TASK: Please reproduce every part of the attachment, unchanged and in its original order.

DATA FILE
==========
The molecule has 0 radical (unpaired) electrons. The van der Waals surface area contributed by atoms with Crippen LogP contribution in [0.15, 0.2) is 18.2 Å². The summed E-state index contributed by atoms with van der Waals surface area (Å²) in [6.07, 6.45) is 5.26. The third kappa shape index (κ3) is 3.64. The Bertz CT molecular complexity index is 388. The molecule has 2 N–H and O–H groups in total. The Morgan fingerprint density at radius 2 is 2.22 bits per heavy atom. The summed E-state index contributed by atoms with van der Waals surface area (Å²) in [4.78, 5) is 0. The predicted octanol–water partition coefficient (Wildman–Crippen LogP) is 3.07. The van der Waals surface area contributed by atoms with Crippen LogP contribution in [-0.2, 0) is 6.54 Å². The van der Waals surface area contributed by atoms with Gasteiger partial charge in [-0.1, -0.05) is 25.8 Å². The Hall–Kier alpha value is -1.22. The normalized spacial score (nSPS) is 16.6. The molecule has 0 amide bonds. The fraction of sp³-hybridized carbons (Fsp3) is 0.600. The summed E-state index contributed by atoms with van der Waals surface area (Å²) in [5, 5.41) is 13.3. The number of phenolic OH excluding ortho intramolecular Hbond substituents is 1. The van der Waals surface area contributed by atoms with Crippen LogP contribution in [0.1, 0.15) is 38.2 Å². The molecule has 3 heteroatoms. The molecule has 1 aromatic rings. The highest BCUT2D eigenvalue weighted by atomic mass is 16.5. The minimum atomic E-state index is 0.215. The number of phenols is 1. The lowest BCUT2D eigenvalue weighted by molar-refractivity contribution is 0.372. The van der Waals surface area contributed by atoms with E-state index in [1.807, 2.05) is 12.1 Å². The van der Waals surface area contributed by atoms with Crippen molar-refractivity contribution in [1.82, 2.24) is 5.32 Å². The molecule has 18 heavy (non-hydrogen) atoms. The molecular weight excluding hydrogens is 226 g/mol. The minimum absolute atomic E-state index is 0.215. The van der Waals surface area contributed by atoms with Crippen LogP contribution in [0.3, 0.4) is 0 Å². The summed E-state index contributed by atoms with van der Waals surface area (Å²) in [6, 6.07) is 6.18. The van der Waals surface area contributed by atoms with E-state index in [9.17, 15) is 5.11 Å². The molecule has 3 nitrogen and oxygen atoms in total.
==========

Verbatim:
The molecule has 0 radical (unpaired) electrons. The van der Waals surface area contributed by atoms with Crippen LogP contribution in [0.15, 0.2) is 18.2 Å². The summed E-state index contributed by atoms with van der Waals surface area (Å²) in [6.07, 6.45) is 5.26. The third kappa shape index (κ3) is 3.64. The Bertz CT molecular complexity index is 388. The molecule has 2 N–H and O–H groups in total. The Morgan fingerprint density at radius 2 is 2.22 bits per heavy atom. The summed E-state index contributed by atoms with van der Waals surface area (Å²) in [4.78, 5) is 0. The predicted octanol–water partition coefficient (Wildman–Crippen LogP) is 3.07. The van der Waals surface area contributed by atoms with Crippen LogP contribution in [-0.2, 0) is 6.54 Å². The van der Waals surface area contributed by atoms with Gasteiger partial charge in [-0.1, -0.05) is 25.8 Å². The Hall–Kier alpha value is -1.22. The normalized spacial score (nSPS) is 16.6. The molecule has 0 amide bonds. The fraction of sp³-hybridized carbons (Fsp3) is 0.600. The summed E-state index contributed by atoms with van der Waals surface area (Å²) in [5, 5.41) is 13.3. The number of phenolic OH excluding ortho intramolecular Hbond substituents is 1. The van der Waals surface area contributed by atoms with Crippen LogP contribution in [0.1, 0.15) is 38.2 Å². The molecule has 3 heteroatoms. The molecule has 1 aromatic rings. The highest BCUT2D eigenvalue weighted by atomic mass is 16.5. The minimum atomic E-state index is 0.215. The number of phenols is 1. The lowest BCUT2D eigenvalue weighted by molar-refractivity contribution is 0.372. The van der Waals surface area contributed by atoms with E-state index in [1.807, 2.05) is 12.1 Å². The van der Waals surface area contributed by atoms with Crippen molar-refractivity contribution in [1.82, 2.24) is 5.32 Å². The molecule has 18 heavy (non-hydrogen) atoms. The molecular weight excluding hydrogens is 226 g/mol. The minimum absolute atomic E-state index is 0.215. The van der Waals surface area contributed by atoms with Crippen LogP contribution in [0.3, 0.4) is 0 Å². The summed E-state index contributed by atoms with van der Waals surface area (Å²) in [6, 6.07) is 6.18. The van der Waals surface area contributed by atoms with E-state index in [9.17, 15) is 5.11 Å². The molecule has 3 nitrogen and oxygen atoms in total.